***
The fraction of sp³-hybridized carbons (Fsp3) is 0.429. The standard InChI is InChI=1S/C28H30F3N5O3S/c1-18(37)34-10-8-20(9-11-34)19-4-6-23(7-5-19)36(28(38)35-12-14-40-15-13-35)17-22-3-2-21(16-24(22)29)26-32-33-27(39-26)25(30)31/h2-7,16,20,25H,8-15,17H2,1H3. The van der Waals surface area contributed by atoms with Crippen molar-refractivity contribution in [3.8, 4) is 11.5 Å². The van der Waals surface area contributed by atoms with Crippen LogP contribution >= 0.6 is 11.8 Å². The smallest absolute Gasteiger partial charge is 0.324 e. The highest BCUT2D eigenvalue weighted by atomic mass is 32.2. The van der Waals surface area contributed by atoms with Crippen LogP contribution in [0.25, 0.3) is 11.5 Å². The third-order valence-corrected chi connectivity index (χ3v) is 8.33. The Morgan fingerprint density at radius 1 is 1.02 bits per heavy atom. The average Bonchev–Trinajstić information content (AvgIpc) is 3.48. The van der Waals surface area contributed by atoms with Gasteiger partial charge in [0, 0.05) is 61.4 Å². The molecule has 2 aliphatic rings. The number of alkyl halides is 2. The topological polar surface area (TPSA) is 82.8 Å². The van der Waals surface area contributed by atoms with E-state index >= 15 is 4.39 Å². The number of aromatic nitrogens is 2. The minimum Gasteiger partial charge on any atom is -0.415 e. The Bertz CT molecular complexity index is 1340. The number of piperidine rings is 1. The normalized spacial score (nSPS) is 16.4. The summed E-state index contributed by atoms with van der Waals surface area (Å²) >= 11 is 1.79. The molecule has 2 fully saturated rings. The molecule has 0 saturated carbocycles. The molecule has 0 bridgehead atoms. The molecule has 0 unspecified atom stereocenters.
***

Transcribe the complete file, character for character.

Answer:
The fraction of sp³-hybridized carbons (Fsp3) is 0.429. The standard InChI is InChI=1S/C28H30F3N5O3S/c1-18(37)34-10-8-20(9-11-34)19-4-6-23(7-5-19)36(28(38)35-12-14-40-15-13-35)17-22-3-2-21(16-24(22)29)26-32-33-27(39-26)25(30)31/h2-7,16,20,25H,8-15,17H2,1H3. The van der Waals surface area contributed by atoms with Crippen molar-refractivity contribution in [3.8, 4) is 11.5 Å². The van der Waals surface area contributed by atoms with Crippen LogP contribution >= 0.6 is 11.8 Å². The smallest absolute Gasteiger partial charge is 0.324 e. The highest BCUT2D eigenvalue weighted by atomic mass is 32.2. The van der Waals surface area contributed by atoms with Crippen LogP contribution in [0.25, 0.3) is 11.5 Å². The third-order valence-corrected chi connectivity index (χ3v) is 8.33. The Morgan fingerprint density at radius 1 is 1.02 bits per heavy atom. The average Bonchev–Trinajstić information content (AvgIpc) is 3.48. The van der Waals surface area contributed by atoms with Gasteiger partial charge in [0, 0.05) is 61.4 Å². The molecule has 2 aliphatic rings. The number of alkyl halides is 2. The topological polar surface area (TPSA) is 82.8 Å². The van der Waals surface area contributed by atoms with E-state index >= 15 is 4.39 Å². The number of aromatic nitrogens is 2. The minimum Gasteiger partial charge on any atom is -0.415 e. The Bertz CT molecular complexity index is 1340. The number of piperidine rings is 1. The normalized spacial score (nSPS) is 16.4. The summed E-state index contributed by atoms with van der Waals surface area (Å²) >= 11 is 1.79. The molecule has 2 fully saturated rings. The molecule has 0 saturated carbocycles. The molecule has 0 bridgehead atoms. The molecule has 0 unspecified atom stereocenters.